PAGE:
Several great bratwurst debates rage among Wisconsinites: Do you parboil the brats before grilling? (Heresy cry purists.) Do you prick the sausage to release some of the steam and fat? (Not unless you want dried shriveled-out sausage and a raging inferno on your grill.) What's the best method for cooking the brats? (Tradition calls for direct grilling over a moderate fire.)
Being a part time Yankee who spends the rest of the year in Miami, I've sworn not to wade into the controversy. But I've grilled enough brats over the years to have my own preferred method -- one which dodges the risks of setting this highly flammable food on fire while at the same time leaving it astonishingly crusty on the outside; plump and moist inside; and even imbuing it with the soul of American barbecue, a smoke flavor.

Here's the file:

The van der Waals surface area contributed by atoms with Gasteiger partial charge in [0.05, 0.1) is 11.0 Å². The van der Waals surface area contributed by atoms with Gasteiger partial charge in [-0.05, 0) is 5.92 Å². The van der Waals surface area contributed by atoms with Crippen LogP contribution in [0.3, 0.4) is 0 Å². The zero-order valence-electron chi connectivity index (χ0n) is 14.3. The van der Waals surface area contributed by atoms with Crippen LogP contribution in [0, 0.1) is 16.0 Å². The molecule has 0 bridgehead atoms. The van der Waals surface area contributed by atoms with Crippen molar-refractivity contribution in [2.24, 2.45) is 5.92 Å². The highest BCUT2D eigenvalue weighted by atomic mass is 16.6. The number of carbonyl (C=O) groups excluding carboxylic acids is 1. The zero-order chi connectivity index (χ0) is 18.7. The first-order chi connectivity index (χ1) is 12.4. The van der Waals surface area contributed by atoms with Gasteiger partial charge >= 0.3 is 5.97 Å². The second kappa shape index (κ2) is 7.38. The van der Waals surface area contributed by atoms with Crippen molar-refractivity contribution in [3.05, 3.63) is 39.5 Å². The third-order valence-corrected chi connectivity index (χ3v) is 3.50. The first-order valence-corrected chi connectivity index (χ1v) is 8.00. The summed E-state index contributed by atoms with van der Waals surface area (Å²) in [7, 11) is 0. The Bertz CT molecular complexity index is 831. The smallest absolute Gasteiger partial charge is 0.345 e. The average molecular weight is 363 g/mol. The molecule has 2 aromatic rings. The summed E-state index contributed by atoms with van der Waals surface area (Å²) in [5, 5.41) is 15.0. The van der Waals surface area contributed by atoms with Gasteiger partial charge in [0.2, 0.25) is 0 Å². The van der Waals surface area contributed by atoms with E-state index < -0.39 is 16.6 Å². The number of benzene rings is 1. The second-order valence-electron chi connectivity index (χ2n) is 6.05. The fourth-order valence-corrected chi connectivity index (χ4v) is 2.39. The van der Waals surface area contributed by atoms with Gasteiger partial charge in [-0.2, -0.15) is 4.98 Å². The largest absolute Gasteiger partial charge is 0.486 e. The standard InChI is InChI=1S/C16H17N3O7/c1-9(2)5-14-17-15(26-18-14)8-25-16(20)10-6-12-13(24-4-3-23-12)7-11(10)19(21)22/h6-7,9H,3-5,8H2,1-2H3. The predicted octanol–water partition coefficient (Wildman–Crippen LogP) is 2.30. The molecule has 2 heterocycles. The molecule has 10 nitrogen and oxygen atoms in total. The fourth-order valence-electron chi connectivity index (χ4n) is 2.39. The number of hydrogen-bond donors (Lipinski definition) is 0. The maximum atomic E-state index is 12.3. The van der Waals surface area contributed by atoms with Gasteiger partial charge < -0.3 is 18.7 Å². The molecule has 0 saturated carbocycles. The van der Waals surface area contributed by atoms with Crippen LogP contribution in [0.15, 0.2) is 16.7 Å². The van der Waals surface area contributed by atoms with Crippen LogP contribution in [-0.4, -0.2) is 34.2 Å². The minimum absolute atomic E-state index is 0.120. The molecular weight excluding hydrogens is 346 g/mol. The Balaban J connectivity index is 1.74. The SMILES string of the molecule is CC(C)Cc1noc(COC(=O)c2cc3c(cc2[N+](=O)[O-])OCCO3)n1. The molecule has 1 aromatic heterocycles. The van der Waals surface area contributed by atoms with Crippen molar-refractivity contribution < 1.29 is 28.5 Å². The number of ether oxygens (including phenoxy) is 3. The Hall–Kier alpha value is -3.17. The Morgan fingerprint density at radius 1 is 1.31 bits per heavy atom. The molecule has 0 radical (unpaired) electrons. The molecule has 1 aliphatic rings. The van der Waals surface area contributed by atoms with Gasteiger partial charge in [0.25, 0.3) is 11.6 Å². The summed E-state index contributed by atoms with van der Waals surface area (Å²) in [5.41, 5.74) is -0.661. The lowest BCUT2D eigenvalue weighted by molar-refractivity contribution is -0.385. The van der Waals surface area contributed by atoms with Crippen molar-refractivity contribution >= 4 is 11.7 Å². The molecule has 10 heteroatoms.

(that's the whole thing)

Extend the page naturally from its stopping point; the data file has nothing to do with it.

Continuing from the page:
You guessed it: My preferred method for cooking brats is indirect grilling with wood smoke. And one of my favorite ways to serve brats is in a Mile-Long Smoked Brat Sandwich, pictured above. You can see how it's made in this Gold Plate Tailgating video.
So what else do you need to know about bratwurst?
- In Germany, there are 42 recognized varieties, most distinguished by their size and the spices used to flavor them. There is even a bratwurst museum in the village of Holzhausen.
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